It was the 8th of May, 1521, that the imperial denunciation of Luther was promulgated.
The Edict of Worms was a decree issued by The Holy Roman Emperor Charles V banning the writings of Martin Luther and labeling him a heretic and enemy of the state (see The 95 Theses of Martin Luther). The Edict, issued on May 25, 1521, in the city of Worms in southwest Germany, was the culmination of an ongoing struggle between Martin Luther and the Roman Catholic Church over reform, especially in the sale of indulgences. However, there were other deeper issues that revolved around both political and theological concerns. On a political level, Luther had challenged the absolute authority of the pope over the Church by maintaining that the sale of indulgences, authorized and promoted by the pope, was wrong. On a theological level, Luther maintained that salvation was by faith alone (sola fide) not through the legal mechanisms of the church or by what people did to earn it. He had also challenged the authority of the Church by maintaining that all doctrines and dogmas of the church should be accountable to the teachings of Scripture (sola scriptura).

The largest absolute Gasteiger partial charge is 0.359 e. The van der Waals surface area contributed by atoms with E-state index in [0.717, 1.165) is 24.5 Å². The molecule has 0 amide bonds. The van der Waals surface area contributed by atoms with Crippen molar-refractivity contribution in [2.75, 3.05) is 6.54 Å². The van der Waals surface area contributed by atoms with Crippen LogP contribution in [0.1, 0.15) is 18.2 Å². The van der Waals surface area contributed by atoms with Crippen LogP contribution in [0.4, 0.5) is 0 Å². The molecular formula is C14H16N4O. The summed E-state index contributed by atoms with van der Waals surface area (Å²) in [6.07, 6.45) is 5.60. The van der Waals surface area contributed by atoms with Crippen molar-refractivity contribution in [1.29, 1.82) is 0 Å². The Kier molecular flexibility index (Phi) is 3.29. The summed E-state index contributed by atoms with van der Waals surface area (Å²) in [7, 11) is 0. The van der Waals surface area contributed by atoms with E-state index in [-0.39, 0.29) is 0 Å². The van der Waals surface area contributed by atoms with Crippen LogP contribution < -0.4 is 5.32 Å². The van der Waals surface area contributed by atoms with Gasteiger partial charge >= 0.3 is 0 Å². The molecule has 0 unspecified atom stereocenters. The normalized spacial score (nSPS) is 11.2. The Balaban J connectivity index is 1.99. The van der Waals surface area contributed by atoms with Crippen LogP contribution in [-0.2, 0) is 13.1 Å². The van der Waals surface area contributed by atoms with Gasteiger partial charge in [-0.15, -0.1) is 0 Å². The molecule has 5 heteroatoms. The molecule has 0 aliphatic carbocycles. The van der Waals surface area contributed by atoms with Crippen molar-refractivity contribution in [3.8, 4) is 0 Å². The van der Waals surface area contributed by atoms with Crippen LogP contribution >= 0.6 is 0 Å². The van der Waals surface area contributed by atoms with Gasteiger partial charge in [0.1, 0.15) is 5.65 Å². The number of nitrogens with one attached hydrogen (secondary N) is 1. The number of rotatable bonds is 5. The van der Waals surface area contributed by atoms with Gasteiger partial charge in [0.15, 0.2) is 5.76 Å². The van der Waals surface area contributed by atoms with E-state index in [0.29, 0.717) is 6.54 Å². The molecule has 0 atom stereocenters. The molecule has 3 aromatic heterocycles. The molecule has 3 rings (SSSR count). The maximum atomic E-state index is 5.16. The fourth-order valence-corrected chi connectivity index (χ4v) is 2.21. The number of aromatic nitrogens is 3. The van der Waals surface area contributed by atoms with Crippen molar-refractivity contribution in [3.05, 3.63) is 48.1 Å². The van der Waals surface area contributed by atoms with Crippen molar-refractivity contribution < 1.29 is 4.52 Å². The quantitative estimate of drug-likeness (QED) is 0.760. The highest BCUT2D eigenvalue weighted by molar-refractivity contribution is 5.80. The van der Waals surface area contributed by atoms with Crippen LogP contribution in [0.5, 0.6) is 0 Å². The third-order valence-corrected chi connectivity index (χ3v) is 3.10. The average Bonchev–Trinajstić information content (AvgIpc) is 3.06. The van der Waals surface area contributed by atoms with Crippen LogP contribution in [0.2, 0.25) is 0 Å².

To protect the authority of the pope and the Church, as well as to maintain the profitable sale of indulgences, church officials convinced Charles V that Luther was a threat and persuaded him to authorize his condemnation by the Empire. Luther escaped arrest and remained in seclusion at Wartburg castle for several years where he continued to write and translate the Bible into German.
While the Edict was harsh, Charles was so preoccupied with political and military concerns elsewhere that it was never enforced. Eventually Luther was allowed to return to public life and became instrumental in laying the groundwork for the Protestant Reformation. -Dennis Bratcher
Thanks to that miscreant and tool of the devil named Constantine, such political intrusions into the life of the Church were a sad and demonic reality.